It’s no secret that USB-C and its associated specs are super confusing. Not all manufacturers are offering transparency, either. Even Google pro Benson Leung fell victim to a faulty USB-C cable that fried his laptop – yikes.
Part of the confusion stems from the fact that the Type C connector was announced at the same as the new USB 3.1 and Power Delivery specifications. But as we discussed in our last post, the C connector isn’t always bundled with the new specs, and having one doesn’t guarantee the other.
Benson’s unfortunate encounter is the result of what happens when USB-C cables can’t safely conduct Power Delivery. As of today, there aren’t many products on the market (besides the Google Pixel and Nexus 6 products) that include USB-C or this new spec.
But as we move toward the “one cable to rule them all” scenario, we’ll see a lot more Power Delivery devices come out. So let’s dive into this spec to see how it works, what makes it different, and what consumers can look for.
USB-A is so 2000-and-late: Power Delivery carries 4x the voltage of previous USB standards
Charging via USB has been limited to 5V since the USB 1.0 spec came out in 1996. Even as the data transfer speed increased through the 2.0 and 3.0 versions, supplying a lot of power was never really the main goal for USB. That’s why your printer, monitor, and other peripherals have always needed a wall plug for power and a separate cable for data.
The new Power Delivery spec increases voltage and amperage at the same time to 20V and 5A. That adds up to 100 watts of power — more than 10 times the previous spec. It’s enough to charge a laptop and a couple accessories simultaneously. And enough to cause damage if cables aren’t designed to handle it, which is what’s happening with faulty USB-C cables.
Power Delivery makes your USB-C cable work harder and smarter
Increasing voltage and amperage makes USB-C with Power Delivery work harder. But two key new features also help it work smarter.
On the charging side is what’s called varying voltages. With milestones at the 5-, 9-, 15-, and 20-volt marks, power can increase incrementally to meet the needs of the various devices that draw on a USB-C charger.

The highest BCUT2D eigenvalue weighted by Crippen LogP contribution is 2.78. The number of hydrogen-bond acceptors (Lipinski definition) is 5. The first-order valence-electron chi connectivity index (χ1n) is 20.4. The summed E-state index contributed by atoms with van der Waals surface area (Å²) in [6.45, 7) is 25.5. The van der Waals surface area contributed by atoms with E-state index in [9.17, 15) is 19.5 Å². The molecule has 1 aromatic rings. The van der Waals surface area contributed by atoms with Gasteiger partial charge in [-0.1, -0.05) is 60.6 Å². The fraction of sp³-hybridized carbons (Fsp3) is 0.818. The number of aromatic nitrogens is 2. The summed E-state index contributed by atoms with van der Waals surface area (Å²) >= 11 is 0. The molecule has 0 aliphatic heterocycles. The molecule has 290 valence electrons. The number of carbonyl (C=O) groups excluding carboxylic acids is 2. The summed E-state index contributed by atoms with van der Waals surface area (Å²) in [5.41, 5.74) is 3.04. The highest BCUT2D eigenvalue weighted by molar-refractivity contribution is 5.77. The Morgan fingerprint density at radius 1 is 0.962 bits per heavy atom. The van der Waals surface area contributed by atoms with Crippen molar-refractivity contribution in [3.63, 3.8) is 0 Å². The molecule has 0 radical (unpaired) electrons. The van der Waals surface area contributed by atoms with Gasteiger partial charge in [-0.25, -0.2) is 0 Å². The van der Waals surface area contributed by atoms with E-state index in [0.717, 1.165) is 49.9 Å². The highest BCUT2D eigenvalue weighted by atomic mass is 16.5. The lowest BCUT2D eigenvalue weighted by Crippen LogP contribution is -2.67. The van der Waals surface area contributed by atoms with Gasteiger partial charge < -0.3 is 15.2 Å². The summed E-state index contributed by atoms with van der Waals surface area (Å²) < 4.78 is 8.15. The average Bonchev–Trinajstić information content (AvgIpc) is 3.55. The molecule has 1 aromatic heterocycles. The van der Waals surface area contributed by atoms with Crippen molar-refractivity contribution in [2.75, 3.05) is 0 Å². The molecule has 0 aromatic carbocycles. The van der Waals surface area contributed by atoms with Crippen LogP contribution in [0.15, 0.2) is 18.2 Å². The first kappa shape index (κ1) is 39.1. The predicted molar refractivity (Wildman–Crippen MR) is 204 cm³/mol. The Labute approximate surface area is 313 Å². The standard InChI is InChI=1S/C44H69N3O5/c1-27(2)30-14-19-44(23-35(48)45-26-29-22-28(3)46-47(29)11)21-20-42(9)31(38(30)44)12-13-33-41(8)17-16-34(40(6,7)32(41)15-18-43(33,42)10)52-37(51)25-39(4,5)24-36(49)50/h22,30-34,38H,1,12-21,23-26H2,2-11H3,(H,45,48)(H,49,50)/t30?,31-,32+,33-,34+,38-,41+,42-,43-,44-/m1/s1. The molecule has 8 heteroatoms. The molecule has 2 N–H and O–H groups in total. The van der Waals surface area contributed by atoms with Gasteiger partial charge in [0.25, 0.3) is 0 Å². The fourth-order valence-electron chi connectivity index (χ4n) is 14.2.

There’s also a feature called bi-directional power that lets devices give or take power based on battery needs. A monitor could power a laptop; a laptop could power a charging hub. Bi-directional power gives your devices discretion to negotiate how much power they give and take when they’re all connected.
USB-C with Power Delivery is behind the hype about “one cable to rule them all”
Because USB-C can do both data and power, there’s a chance we can get to a one-wire solution: Displays won’t need a power cable going into the wall and a data connection going to the computer (like you have now). That would all be replaced with one USB-C cable.
Of course, we always have to wait to see what the manufacturers do. But now that Power Delivery gives devices a chance to communicate through the USB-C cable, it can prioritize the messages sent through it.
Maybe some hubs come pre-programmed to make sure your laptop is powered first. Maybe others make sure your phone is top priority. At CES, Google showed off a dropdown menu in the Nexus 6P that lets you switch whether your phone gives or receives a charge. With that decision-making power, the future could mean you juice up a friend’s phone from yours when his battery is dying.
There’s a lot to get excited about then. Power Delivery is the driving factor behind USB-C’s coming changes to how our devices connect and communicate. But don’t go running to Amazon yet – it’s going to be a little while until USB-C cables and devices have full Power Delivery capabilities.
What to do now and what to do later
There are a few things consumers will want to look for when it’s time to stock up on Power Delivery gear.
First, manufacturers are starting to label everything with wattage, so make sure what you’re buying can provide enough wattage for the devices you’re trying to power. If you’re betting on manufacturers designing products that can be daisy-chained together – like a hub, laptop, and printer setup, you’ll need to tally up their wattage draw so that you can buy a cable rated high enough to support all three simultaneously.
The same thing applies to hubs. If you want to have laptop, phone, and monitor powered by one hub, you’re going to need a hub that has ample wattage to support those devices. Hubs can be especially tricky, because many of them available now supply 20W of power. But if your laptop is charging at 30W, you’re not going to have enough power to do anything else.
Lastly, keep in mind that not all USB-C cables are designed to the 3.1 and Power Delivery specs. And if you’re using a USB-A to C conversion cable, you can’t reach the maximum Power Delivery charge. Your setup generally has to be all C, all the time to hit max speed.
Power Delivery is going to be a big part of what gives USB-C its staying power and makes it a holistic technology solution. But we’re not there yet. If you want your USB-C fix, buy reliable cables and chargers with the 2.0 spec. Because it’s not worth destroying your current gear trying to get a step ahead.